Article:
Finally, the director of the Holy See Press Office recalled that when the period of Sede vacante begins, the congregations of cardinals to prepare for the conclave also begin. The congregations have a number of juridical requirements to meet along with serving to exchange viewpoints regarding the problems to be addressed, the situation of the Church, etc., so that each of the members of the College of Cardinals might develop his criteria regarding the election of the new Pope. For this reason, the regulations provide that the beginning of the conclave be established between 15 and 20 days from the beginning of the Sede vacante. "If everything goes normally, it could be envisioned," Fr. Lombardi said, "that the conclave begins between 15 and 19 March. At the moment, we cannot give an exact date because it falls to the cardinals to determine it."
Vatican City, 13 February 2013 (VIS) – Today, the Holy Father appointed Bishop Giuseppe Sciacca as auditor general of the Apostolic Camera. Bishop Sciacca, titular of Fundi, is the secretary general of the Governorate of Vatican City State.



way_of_the_crossAs a possible resource for the Year of Faith, the Canadian Conference of Catholic Bishops (CCCB) has invited the Commissariat of the Holy Land in Canada to arrange a special text for the Stations of the Cross. Prepared for celebrations of the Way of the Cross this Lent and on Good Friday, the new pastoral resource includes prayers for peace in the Holy Land. “In the Way of the Cross – Way of Faith we also recall the bonds of communion and solidarity that unite Christian communities in Canada with those in the Holy Land and throughout the Middle East, especially the Church in Jerusalem,” the Most Reverend Richard Smith, Archbishop of Edmonton and President of the CCCB, writes in his introduction.
An illustrated version of Way of the Cross – Way of Faith is available online for personal prayer and meditation. The English and French texts without the illustrations are also available with the dioceses of Canada, and are online so they can be freely downloaded for use by parishes or other groups. The resources are available on the CCCB website, as well as on the website for the Commissariat of the Holy Land in Canada. The Commissariat's website also includes other resources for prayer and meditation. The illustrated web version of Way of the Cross – Way of Faith includes photographs from the 2002 World Youth Day Way of the Cross.



I ask you my Valentine, Is love all we need?

Thursday 14 February 2013

ST  VALENTINE’S Day reminds us of the innate desire we all have for love –to both  give it and receive it. This longing is at the centre of our search for happiness. But how often do we reflect on what love is really about? Is it just a fleeting feeling that sooner or later lets us down, or is it something much deeper? The feast day of St Valentine – an early Christian martyr – is truly a day to remember “a love to die for”.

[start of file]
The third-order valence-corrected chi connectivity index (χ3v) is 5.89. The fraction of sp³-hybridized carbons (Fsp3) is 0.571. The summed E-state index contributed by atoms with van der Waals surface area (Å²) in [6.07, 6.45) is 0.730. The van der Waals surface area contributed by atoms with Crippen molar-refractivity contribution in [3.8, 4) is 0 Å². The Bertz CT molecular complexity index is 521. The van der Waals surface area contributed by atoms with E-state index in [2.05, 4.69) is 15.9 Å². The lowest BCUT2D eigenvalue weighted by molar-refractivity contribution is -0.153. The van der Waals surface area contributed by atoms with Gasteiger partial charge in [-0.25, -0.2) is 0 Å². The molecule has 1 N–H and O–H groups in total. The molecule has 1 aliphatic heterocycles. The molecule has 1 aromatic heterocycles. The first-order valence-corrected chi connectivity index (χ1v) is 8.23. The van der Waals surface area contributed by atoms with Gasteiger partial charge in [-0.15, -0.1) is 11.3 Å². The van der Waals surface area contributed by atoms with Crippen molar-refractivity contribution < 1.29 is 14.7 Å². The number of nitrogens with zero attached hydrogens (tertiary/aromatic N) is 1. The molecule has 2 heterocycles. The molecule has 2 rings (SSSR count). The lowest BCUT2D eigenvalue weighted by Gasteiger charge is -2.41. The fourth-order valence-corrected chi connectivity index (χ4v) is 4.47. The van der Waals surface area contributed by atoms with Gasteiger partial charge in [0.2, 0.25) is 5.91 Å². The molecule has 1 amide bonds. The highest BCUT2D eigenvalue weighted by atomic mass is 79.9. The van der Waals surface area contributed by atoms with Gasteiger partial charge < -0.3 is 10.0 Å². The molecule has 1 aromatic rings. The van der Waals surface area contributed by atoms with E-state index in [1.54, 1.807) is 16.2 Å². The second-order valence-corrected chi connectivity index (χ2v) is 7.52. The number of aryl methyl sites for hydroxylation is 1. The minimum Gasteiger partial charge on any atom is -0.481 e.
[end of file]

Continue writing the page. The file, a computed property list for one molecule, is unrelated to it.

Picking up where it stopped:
Who was St Valentine?
St Valentine was a priest in Rome in the third century during the rule of Emperor Claudius II. His association with young lovers is well known even in modern times. The story goes that Claudius, urgent to recruit soldiers for his armies, decreed that all weddings be suspended so as to encourage more single, unfamilied men to serve in combat. Seeing the anguish of young couples forbidden to marry, St Valentine performed secret weddings in defiance of the Emperor.
He was eventually arrested and imprisoned. While awaiting execution, St Valentine restored the sight of his jailer’s blind daughter. On the eve of his death, he penned her a farewell note signing it, “From your Valentine”.

On February 14, 269 AD he was beheaded. He is the Patron Saint of engaged couples and married lovers.
To find out more about St Valentine and ways to show gratitude for the loved ones in our lives go to the Australian Catholic Marriage and Family Council website here.

Source: Catholic Marriage and Family Council



Jesuit leaders call for prayers for Pope and his successor | The British Jesuit Provincial ,Pope Benedict, Fr Dermot Preston SJ, Jesuit Superior General, Fr Adolfo Nicolás SJ,

Pope Benedict with Fr Nicolás
The British Jesuit Provincial is encouraging all members of the Province and their co-workers to pray for Pope Benedict, for those who will elect his successor and for the man who will take over as Pope within the next few weeks. Fr Dermot Preston SJ echoed the sentiments of the Jesuit Superior General, Fr Adolfo Nicolás SJ, who wrote today of the 'respect and admiration' felt by the Society of Jesus for the Pope, following his announcement yesterday that he intends to resign on 28 February.